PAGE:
Today, Jeff Zients offered an operational progress report on our work to improve HealthCare.gov over the past five weeks.
In Jeff’s own words: “The bottom line- HealthCare.gov on December 1st is night and day from where it was on October 1st.”
In addition, we also released a Progress and Performance Report which provides data on how the system is performing and can be viewed here.
We’ve provided weekly reports up until now and today want to highlight our work as we begin December –detailing the many measurable improvements we’ve made to the site as well as acknowledge that more work remains to be done.
As we’ve said, with any web project there is not a magic moment but a process of continual improvement over time and we will continue to work to make enhancements in the days, weeks and months ahead.
As we begin December with a vastly improved web experience, we are mindful of the work to do to make sure those consumers who experienced frustration over the past several weeks are able to resolve their issues and complete their enrollment and confirm that those who have enrolled know their next steps to make sure they get coverage. While our door is open for new consumers and we invite them in, we will place particular attention on those who still need questions answered in order to complete their enrollment. We are 2 months in to a sustained 6 month long outreach and education campaign that will continue through the end of March so that consumers have time to access and enroll in affordable health care options that best meet their needs and budget.
Before diving into the data, its important to provide some context for the Progress and Performance Report.
In mid-October, the President, Secretary Kathleen Sebelius, and Administrator Marilyn Tavenner asked Jeff Zients to provide short-term management assistance on HealthCare.gov.
We started by bringing in technology experts from across government agencies and from the private sector to conduct an assessment of HealthCare.gov
The assessment highlighted a number of significant problems, most notably an unacceptable user experience marked by very slow response times, inexplicable user error messages and frequent website crashes and system outages.
At the same time, the team identified the root cause problems that needed to be addressed to fix the site.
These root causes included: hundreds of software bugs, inadequate hardware and infrastructure, and a general lack of system monitoring and incident response capabilities.
The assessment also identified weaknesses in how the project was being managed, with slow decision making and diffuse or unclear accountability.
With these root causes identified, the conclusion was that HealthCare.gov was fixable, if significant changes were made to the management approach and if we executed against the lengthy punch list of software and hardware fixes with relentless focus and discipline.
In short, we needed to get the team working with the speed and urgency of a high performing private sector tech company.
The first key change made was appointing QSSI as the General Contractor and Systems Integrator.
QSSI has provided project management expertise, and coordinates the work with CMS and other contractors. They have also provided fresh eyes, talent, and dedicated teams of experts focused on system monitoring, software fixes, and hardware upgrades.
Working with QSSI, we instituted a new management structure to have clear accountability and rapid decision making. This management structure is centered on a Command Center that includes senior leaders from CMS and each contractor and vendor involved in HealthCare.gov.
The Command Center leadership monitors the site’s performance in real time, evaluating key metrics and dashboards. There are examples of those 24 hour monitoring dashboards on page 4 of the report.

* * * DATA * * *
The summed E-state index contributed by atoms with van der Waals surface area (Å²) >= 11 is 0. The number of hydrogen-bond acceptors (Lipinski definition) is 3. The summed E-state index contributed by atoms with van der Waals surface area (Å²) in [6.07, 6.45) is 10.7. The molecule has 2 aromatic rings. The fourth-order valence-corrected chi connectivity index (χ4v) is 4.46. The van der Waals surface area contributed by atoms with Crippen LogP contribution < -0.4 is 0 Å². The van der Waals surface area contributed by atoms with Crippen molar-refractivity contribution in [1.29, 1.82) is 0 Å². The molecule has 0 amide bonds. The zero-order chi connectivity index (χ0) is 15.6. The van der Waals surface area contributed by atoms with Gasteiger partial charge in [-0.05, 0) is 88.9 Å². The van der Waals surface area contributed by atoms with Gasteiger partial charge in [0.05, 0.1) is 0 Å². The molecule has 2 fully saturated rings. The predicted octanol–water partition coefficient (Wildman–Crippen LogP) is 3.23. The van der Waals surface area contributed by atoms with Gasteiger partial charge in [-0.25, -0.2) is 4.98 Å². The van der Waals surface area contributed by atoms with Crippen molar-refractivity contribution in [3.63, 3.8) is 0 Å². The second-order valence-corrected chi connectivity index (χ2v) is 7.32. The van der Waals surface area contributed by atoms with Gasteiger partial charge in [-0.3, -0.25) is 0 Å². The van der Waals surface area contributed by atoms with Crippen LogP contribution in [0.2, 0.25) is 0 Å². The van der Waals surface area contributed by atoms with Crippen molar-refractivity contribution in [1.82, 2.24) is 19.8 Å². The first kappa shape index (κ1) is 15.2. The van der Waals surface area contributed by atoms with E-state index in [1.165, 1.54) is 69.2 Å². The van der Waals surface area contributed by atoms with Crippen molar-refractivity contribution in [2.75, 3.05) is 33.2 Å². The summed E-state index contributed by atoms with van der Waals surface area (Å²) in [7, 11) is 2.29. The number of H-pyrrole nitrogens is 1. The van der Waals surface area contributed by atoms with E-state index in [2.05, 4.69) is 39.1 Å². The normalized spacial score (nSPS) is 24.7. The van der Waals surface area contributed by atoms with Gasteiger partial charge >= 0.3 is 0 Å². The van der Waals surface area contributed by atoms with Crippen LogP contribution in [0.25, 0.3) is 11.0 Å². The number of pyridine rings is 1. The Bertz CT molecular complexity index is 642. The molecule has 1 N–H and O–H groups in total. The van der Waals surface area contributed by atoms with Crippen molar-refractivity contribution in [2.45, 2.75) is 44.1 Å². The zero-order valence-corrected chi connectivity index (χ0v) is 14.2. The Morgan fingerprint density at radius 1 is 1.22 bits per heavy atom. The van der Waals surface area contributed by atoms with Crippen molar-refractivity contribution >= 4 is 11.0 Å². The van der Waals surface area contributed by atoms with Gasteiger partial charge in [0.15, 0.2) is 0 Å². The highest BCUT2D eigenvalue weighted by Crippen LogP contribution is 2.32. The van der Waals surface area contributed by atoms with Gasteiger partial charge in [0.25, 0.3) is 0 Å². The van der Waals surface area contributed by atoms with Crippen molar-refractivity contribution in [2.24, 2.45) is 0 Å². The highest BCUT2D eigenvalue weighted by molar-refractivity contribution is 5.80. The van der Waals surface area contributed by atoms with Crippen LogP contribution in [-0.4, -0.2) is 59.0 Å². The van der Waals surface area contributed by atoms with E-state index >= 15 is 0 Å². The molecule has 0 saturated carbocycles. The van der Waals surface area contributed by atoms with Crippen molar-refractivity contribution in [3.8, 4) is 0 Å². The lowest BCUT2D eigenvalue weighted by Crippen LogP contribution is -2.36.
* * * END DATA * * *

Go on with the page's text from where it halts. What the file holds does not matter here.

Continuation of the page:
The Command Center team focuses on site monitoring and incidence response around the clock. Twice a day, the Command Center hosts standup war room meetings for real-time, data-driven decision making and prioritization of key hardware and software fixes. There is an open line -- or bridge -- connecting the Command Center with all the key programmers and managers working on the system, so that 24 hours a day we have rapid, effective response to any issues or problems the instant they appear.
This clear accountability, prioritization and quick decision making is central to the progress we’ve made in improving the site’s performance.
In addition to implementing this new management structure and getting the team working with the velocity and discipline of a high-performing private sector company, we developed a prioritized punchlist of software fixes, hardware upgrades and user enhancements. Prioritization is based on what has the biggest impact on system stability, capacity and speed and user experience.
Over the last five weeks, we’ve made substantial progress working through the punchlist.
We’ve executed hundreds of software fixes and hardware upgrades, and the site is now stable and operating at its intended capacity, with greatly improved performance.
The report outlines some data on the fixes and upgrades and how the progress can be seen in the key operating metrics.
The top graphic on page 5 shows how the team has knocked more than 400 bugs and software improvements off the punchlist over the past two months. The pace has greatly accelerated once we got the new management structure and discipline in place.
After clearing through fewer than 100 bugs across the entire month of October, the speed has more than tripled, with over 400 bugs fixed. This has eliminated critical glitches and made improvements to the consumer experience throughout the site. This includes more than 50 bug fixes that were installed just last night, many of which made improvements in the back end of the system.
So a total of more than 400 software fixes have combined to improve the user’s experience as they look for information, fill out applications, shop, and enroll.
At the same time, we’ve been working through the software items on the punchlist, the team has made substantial improvements to the underlying hardware infrastructure.
On that front, the team has executed a series of upgrades to key components of the system that have increased redundancy, reliability and scale (bottom of page 5).